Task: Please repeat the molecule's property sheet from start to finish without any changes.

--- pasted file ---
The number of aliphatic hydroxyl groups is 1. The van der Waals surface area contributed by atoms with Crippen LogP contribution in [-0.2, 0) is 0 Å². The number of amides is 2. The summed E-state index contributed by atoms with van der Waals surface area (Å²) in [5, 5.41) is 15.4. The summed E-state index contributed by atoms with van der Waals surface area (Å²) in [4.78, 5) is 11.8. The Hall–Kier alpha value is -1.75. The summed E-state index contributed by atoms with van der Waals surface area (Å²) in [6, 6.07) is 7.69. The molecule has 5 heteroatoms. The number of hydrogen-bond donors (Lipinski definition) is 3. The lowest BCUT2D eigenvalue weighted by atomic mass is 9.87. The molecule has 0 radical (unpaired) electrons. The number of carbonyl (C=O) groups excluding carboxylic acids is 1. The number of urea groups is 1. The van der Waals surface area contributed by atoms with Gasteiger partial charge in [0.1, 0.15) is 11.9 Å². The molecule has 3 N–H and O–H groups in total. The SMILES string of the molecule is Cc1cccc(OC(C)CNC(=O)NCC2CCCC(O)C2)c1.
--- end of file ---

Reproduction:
The number of aliphatic hydroxyl groups is 1. The van der Waals surface area contributed by atoms with Crippen LogP contribution in [-0.2, 0) is 0 Å². The number of amides is 2. The summed E-state index contributed by atoms with van der Waals surface area (Å²) in [5, 5.41) is 15.4. The summed E-state index contributed by atoms with van der Waals surface area (Å²) in [4.78, 5) is 11.8. The Hall–Kier alpha value is -1.75. The summed E-state index contributed by atoms with van der Waals surface area (Å²) in [6, 6.07) is 7.69. The molecule has 5 heteroatoms. The number of hydrogen-bond donors (Lipinski definition) is 3. The lowest BCUT2D eigenvalue weighted by atomic mass is 9.87. The molecule has 0 radical (unpaired) electrons. The number of carbonyl (C=O) groups excluding carboxylic acids is 1. The number of urea groups is 1. The van der Waals surface area contributed by atoms with Gasteiger partial charge in [0.1, 0.15) is 11.9 Å². The molecule has 3 N–H and O–H groups in total. The SMILES string of the molecule is Cc1cccc(OC(C)CNC(=O)NCC2CCCC(O)C2)c1.